News and Interviews

Stacey May Fowles' Gentle & Beautiful Debut Picture Book Utilizes CBT Techniques to Help Kids Manage Anxiety

Black and green banner image with a photo of author Stacey May Fowles and the text "Interview with Stacey May Fowles.  knew right away that I wanted to write a book for children about anxiety"

Stacey May Fowles' celebrated nonfiction has shown her ability to explore mental health, anxiety, and connection through subjects as diverse as baseball, reading, motherhood, and more. Also an acclaimed novelist, Fowles is continuing to expand her literary horizons with a debut picture book this season, bringing her insight and wit to young readers in The Invitation (Groundwood Books, illustrated by Marie Lafrance). 

When forest dweller Fern receives an unexpected party invitation, her anxiety about everything that could go wrong spirals. Worrying about getting there, fitting in, making friends, and more, Fern can't help but go down a road of catastrophizing (as it's often referred to in cognitive behaviour therapy conversations) – becoming paralyzed by imagining the worst possible outcomes in a given situation.

Luckily, Fern has a supportive friend in Fawn, who patiently encourages Fern and works with her to follow her worried thinking through to its end – and therefore confront how even the worst possible outcomes can be managed (and the unlikeliness of them even occurring). As they travel to the party, the winsome pair meet an adorable cast of characters, including a grumpy-but-helpful bear friend and an informative chipmunk. Lafrance's dreamy and ethereal illustrations create a whimsical, tranquil environment for a story that takes kids' worries seriously and helps equip them with life-long tools. 

We're speaking with Stacey, who also writes the popular Book Therapy column here at Open Book, today about The Invitation. She tells us about her own experiences with anxiety, including after her daughter was born, and how they motivated her to create The Invitation; how Fern and Fawn can be seen both as separate characters and as two voices in the same mind; and how it is important for writers to be gentle with themselves and remember "that a life in writing is long and varied... there are different moments, that every one of them—even disappointment—is important". 

Open Book:

Tell us about your new book and how it came to be.

Stacey May Fowles:

Cover of The Invitation by Stacey May Fowles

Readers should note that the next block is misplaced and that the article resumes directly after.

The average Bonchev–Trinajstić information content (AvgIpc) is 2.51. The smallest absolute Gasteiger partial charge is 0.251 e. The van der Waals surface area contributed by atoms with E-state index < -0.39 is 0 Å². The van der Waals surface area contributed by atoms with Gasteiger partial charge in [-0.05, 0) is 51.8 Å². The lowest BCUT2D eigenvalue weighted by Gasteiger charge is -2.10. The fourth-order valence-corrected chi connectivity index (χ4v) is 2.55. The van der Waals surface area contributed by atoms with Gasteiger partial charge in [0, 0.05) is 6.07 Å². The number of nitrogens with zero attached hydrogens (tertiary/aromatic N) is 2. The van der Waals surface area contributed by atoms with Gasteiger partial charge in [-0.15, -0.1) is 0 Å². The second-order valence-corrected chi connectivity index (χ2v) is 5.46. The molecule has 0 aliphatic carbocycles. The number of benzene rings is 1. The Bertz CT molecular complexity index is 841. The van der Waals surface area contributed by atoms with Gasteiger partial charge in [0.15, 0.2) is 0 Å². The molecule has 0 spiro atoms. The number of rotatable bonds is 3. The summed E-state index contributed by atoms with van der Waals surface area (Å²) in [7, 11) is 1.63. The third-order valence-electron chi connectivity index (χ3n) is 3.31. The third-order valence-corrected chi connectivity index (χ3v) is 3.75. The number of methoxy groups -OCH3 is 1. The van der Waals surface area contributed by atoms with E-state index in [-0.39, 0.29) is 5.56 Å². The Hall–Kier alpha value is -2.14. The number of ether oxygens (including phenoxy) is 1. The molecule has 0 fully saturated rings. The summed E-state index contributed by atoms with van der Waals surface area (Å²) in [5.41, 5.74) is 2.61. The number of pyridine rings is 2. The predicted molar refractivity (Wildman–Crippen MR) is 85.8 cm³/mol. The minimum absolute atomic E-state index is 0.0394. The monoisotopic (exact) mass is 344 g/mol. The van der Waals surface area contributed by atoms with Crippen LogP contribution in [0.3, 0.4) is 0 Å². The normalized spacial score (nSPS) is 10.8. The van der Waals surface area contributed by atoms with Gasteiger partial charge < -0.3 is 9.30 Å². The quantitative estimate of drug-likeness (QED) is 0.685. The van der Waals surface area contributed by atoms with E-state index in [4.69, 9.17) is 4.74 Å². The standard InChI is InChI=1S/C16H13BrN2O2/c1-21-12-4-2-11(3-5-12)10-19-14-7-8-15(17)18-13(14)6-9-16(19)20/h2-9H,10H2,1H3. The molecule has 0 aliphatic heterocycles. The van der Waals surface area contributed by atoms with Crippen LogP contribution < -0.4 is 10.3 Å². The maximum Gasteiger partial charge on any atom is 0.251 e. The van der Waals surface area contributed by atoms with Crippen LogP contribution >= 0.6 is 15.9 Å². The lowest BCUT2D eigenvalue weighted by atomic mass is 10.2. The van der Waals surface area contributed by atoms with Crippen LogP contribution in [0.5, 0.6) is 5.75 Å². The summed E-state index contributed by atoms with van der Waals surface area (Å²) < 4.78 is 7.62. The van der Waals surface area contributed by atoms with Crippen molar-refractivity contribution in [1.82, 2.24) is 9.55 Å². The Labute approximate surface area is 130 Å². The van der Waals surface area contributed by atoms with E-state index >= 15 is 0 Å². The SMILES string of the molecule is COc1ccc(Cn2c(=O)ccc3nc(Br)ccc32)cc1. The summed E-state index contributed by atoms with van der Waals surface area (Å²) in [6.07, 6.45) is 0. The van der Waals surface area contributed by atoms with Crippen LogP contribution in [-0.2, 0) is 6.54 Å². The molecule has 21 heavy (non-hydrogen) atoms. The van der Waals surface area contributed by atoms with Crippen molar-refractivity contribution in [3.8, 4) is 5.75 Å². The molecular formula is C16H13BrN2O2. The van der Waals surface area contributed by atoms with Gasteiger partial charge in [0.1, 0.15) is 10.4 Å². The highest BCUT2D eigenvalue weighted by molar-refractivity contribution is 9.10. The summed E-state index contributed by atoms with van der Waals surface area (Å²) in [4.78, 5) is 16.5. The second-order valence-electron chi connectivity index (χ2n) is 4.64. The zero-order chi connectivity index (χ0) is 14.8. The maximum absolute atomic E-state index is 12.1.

I was a relatively new mother, still on maternity leave, when children’s literature genius Serah-Marie McMahon asked me if I’d ever thought about writing a picture book. I was in the kind of overtired postpartum place where it felt really difficult to get any words on the page at all, but she was the push I needed to embark on a new project I felt passionate about, and I’ll be forever grateful to her for that.

I knew right away that I wanted to write a book for children about anxiety—it’s something I’ve dealt with my entire life—and after many incarnations and helpful reads from a few of my children’s author friends, Fern’s catastrophic thinking and Fawn’s reassuring voice were born. I’m also very lucky that the amazing Karen Li at Groundwood was interested in the tiny world I’d created, and of course grateful for her insight and editorial vision that really brought this story to fruition.


Is there a character in your book that you relate to? If so, in what ways are you similar to your character and in what ways are you different?


Definitely Fern. I’d like to claim that her fear of the mailbox is an invention, but there was definitely a period of my life when I was dealing with some pretty severe anxiety and was actually afraid of things as seemingly innocuous as the mail. (And crowded spaces, and public speaking, and doctor’s appointments, and elevators, and airplanes, and subways, and—)

Part of what helped me cope with my own anxiety (besides a really great cognitive behavioural therapist) was thinking through possible “what if” scenarios to their completion and coming to an understanding that I could cope with whatever came. Fern’s friendship with Fawn is really about having a strong relationship with that inner voice, the one that says, “Sure, bad things may happen, but you can deal with them. In fact, what’s far more likely is that the bad things won’t happen at all.”